This has been a good year for one of the CSSC’s flagship projects, funded by the Templeton World Charity Fund, examining the relationship between religion and morality worldwide and over human history. In February 2019, CSSC researchers led by Oliver Curry published in Current Anthropology the largest ever cross-cultural study of human morality ever conducted. The study found that seven rules (help your family, help your group, return favours, be brave, defer to superiors, divide resources fairly, and respect others’ property) were judged morally good in a sample of 60 cultures from all around the world. The following month, CSSC researchers led by Harvey Whitehouse, Pieter Francois, Patrick Savage, and Peter Turchin published a paper in Nature testing the so-called ‘Big Gods Hypothesis’ using data on over 2,000 theoretically motivated variables from a stratified sample of past polities and quasi-polities in world history. Researchers coded 47,613 records for 414 societies spanning the past 10,000 years from 30 regions around the world, based on 51 measures of social complexity and 4 measures of supernatural enforcement of morality. The findings of this paper were reported in 62 news stories worldwide, including The Economist, The Telegraph, Scientific American, Fox News, the BBC, and many other major outlets. Whitehouse also published a popular article in New Scientist shortly afterwards, summarizing the main findings for a general audience. This past year also saw the culmination of a long-term collaboration between CSSC researchers and BBC filmmakers to produce the first ever television documentary series on human rituals, broadcast in a primetime Friday evening slot on BBC2 in the summer of 2018. Harvey Whitehouse, who served as Chief Consultant on the series, wrote two very short articles ‘from behind the scenes’ on the making of these documentaries, available here on the BBC website.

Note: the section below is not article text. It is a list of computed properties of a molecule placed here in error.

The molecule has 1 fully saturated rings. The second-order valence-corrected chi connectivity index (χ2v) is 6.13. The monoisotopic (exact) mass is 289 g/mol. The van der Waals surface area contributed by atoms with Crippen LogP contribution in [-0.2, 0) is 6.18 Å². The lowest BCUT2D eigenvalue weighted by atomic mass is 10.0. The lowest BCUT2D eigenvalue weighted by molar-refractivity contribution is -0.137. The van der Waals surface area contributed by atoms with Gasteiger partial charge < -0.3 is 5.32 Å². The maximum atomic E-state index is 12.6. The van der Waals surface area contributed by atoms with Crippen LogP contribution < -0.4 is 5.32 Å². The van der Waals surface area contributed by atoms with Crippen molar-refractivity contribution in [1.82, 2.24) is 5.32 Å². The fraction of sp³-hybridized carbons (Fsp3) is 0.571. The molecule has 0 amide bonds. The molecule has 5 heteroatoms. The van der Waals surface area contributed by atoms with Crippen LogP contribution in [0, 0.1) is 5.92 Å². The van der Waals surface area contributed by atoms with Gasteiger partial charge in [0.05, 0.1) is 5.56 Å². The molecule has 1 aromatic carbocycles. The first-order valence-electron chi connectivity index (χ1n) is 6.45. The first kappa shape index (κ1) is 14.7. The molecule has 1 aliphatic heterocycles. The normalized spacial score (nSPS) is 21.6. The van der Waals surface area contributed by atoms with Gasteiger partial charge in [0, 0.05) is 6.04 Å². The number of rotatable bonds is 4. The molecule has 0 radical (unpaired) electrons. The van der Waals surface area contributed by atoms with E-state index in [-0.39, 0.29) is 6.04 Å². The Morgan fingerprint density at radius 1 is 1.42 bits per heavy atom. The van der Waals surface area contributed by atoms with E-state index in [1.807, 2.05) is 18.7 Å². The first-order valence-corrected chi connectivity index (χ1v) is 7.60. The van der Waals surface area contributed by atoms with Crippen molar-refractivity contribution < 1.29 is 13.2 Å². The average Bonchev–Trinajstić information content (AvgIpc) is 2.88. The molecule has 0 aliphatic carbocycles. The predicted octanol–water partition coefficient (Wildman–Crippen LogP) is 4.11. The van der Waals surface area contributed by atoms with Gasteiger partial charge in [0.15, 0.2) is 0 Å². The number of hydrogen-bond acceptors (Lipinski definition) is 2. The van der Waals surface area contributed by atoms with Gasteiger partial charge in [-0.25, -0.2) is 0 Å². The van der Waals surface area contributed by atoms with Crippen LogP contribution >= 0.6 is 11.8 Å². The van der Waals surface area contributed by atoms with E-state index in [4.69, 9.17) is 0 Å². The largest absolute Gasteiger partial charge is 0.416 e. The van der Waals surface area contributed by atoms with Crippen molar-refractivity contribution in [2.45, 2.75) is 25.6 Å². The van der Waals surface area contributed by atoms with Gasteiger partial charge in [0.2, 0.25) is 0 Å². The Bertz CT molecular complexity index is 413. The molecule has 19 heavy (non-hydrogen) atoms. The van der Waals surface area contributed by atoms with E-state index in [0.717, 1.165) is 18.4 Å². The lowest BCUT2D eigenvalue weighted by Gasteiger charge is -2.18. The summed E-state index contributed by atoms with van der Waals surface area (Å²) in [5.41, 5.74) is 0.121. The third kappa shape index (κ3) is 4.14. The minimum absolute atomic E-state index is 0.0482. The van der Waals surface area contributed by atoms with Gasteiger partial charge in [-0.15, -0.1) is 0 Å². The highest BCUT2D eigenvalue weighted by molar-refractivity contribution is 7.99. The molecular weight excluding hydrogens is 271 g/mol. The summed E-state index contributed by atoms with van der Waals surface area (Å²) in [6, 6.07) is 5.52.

The Twinning Project
Recidivism is one of the greatest socio-economic burdens currently facing the industrial world. Financially, with the cost of a single prison place in the UK exceeding £39k per year, or £70k for a young offender, recidivism places a burden on the national economy, exacerbating its associated societal costs including deviance, unstable communities, and displacement. Ex-offenders are 18% likely to re-offend, antagonising the current overcrowding crisis, associated with severe mental health issues and a spread in infectious diseases. One nationwide attempt to curb reoffending in the UK is being carried out by the Twinning Project, which capitalises on some of the most powerful social identities in the country – football clubs – spearheaded by David Dein, MBE.
Over 34 prisons have been paired with major clubs so far, and will have selected offenders complete 12-week training programmes to gain accredited football-related qualifications. Dr Martha Newson has secured a long term partnership with the Twinning Project and Her Majesty’s Prison and Probation Service to investigate reoffending rates among participants and a matched control population of offenders. Central to the research is the theory of identity fusion and creating paths to positive social identities, leading to less reoffending and a host of related variables.
The image shows the Twining Project partners: Hilton Freund, Professor Harvey Whitehouse, David Dein MBE, Dr Martha Newson.